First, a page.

The Lady and the Peacock: The Life of Aung San Suu Kyi
On April 1, Burma will hold elections. Among the candidates running for a parliamentary seat is Aung San Suu Kyi (ASSK), the long-time democracy leader and Nobel Peace Prize winner who endured more than 15 years of house arrest before being freed in November 2010. Several days before the ballot, the Wilson Center’s Asia Program hosted a talk by Peter Popham, author of The Lady and the Peacock, a new biography of ASSK.
Popham, a journalist for The Independent, traced the arc of ASSK’s political career. During her early adult years, she showed little interest in politics. She left Burma at the age of 14, received an education at Oxford, and happily immersed herself in the British cultural fads of the late 1960s.
When she finally returned to her country in April 1988, Burma was on the cusp of a popular uprising led by nascent pro-democracy forces. ASSK, however, had returned not to get involved in politics, but to care for her ailing mother, who had suffered a stroke. Pro-democracy leaders seized on ASSK’s return to Burma to invite her to join their campaign; they believed that the involvement of ASSK—the daughter of Burmese independence hero Aung San—would bring prestige to their fledgling movement.
Initially, ASSK hesitated to join politics, fearing the disruption it would bring to her family. Yet she eventually relented. In August 1988, she made her first speech. She began travelling the country, attracting huge crowds and “an adoring following almost overnight.” Popham attributed her instant popularity to her famous father, but also to her style of communication. Because she had lived abroad and outside of the formal strictures of Burma for so long, her speeches were unusually informal and witty, which endeared her to the masses.
As she became more involved in politics, ASSK began to take direct aim at Burma’s repressive junta. Her tactics—including the singling out of individual Army leaders by name and declaring them responsible for 20 years of Burmese suffering—set in motion the series of house arrests that would mark her life for two decades.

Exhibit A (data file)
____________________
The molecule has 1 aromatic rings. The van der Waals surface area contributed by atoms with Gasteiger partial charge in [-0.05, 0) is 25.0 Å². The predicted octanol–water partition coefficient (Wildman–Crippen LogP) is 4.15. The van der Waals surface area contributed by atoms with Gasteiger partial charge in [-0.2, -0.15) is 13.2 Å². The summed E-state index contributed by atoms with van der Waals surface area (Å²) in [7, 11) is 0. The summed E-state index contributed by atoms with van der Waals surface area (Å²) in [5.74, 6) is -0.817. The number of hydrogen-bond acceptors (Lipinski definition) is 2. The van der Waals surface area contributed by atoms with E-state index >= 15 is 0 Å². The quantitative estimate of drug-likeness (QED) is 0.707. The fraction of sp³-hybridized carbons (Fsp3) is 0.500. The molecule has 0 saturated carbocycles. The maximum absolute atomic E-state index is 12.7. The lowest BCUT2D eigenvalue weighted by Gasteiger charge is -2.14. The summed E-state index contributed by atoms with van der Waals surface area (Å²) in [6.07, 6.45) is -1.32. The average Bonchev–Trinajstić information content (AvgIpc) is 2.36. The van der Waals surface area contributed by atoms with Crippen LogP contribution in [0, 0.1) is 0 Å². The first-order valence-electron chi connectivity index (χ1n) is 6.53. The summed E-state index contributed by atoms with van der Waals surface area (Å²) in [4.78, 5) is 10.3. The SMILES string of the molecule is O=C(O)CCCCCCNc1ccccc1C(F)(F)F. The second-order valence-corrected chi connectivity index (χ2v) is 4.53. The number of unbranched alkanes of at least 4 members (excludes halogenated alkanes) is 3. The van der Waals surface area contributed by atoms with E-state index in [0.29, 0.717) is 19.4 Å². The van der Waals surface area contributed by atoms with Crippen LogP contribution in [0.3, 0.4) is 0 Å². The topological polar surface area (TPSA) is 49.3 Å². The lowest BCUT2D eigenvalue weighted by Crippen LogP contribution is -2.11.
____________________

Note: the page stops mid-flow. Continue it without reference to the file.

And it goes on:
Popham said that once ASSK “disappeared” into house arrest, perceptions of her became quite simplistic. In the West, she was regarded as a “political saint,” while in the East she was seen as a Buddha-like figure. His intention in The Lady and the Peacock, he explained, is to capture the complexity lying beneath these “black-and-white” images. The book offers a portrait of ASSK as firm and strong-willed, but also as deeply moral and sincere. She is depicted as determined not just to blaze a unique political trail separate from that of her father, but also to forge solidarity with the masses.
Popham concluded with a discussion of ASSK’s objectives should she, as is widely expected, win a seat in Parliament. Her goals, he said, are more ambitious than simply serving as a parliamentarian. She hopes to change the country’s constitution—especially the clause that allots 25 percent of parliamentary seats to the military. She also hopes to address Burma’s ethnic strife by negotiating a new agreement with the country’s many ethnic minorities. Still, the obstacles facing Burma are immense. Popham observed that while ASSK has weathered numerous challenges in her life, she would face “her toughest challenge yet” if the April 1 election catapults her into a position in government.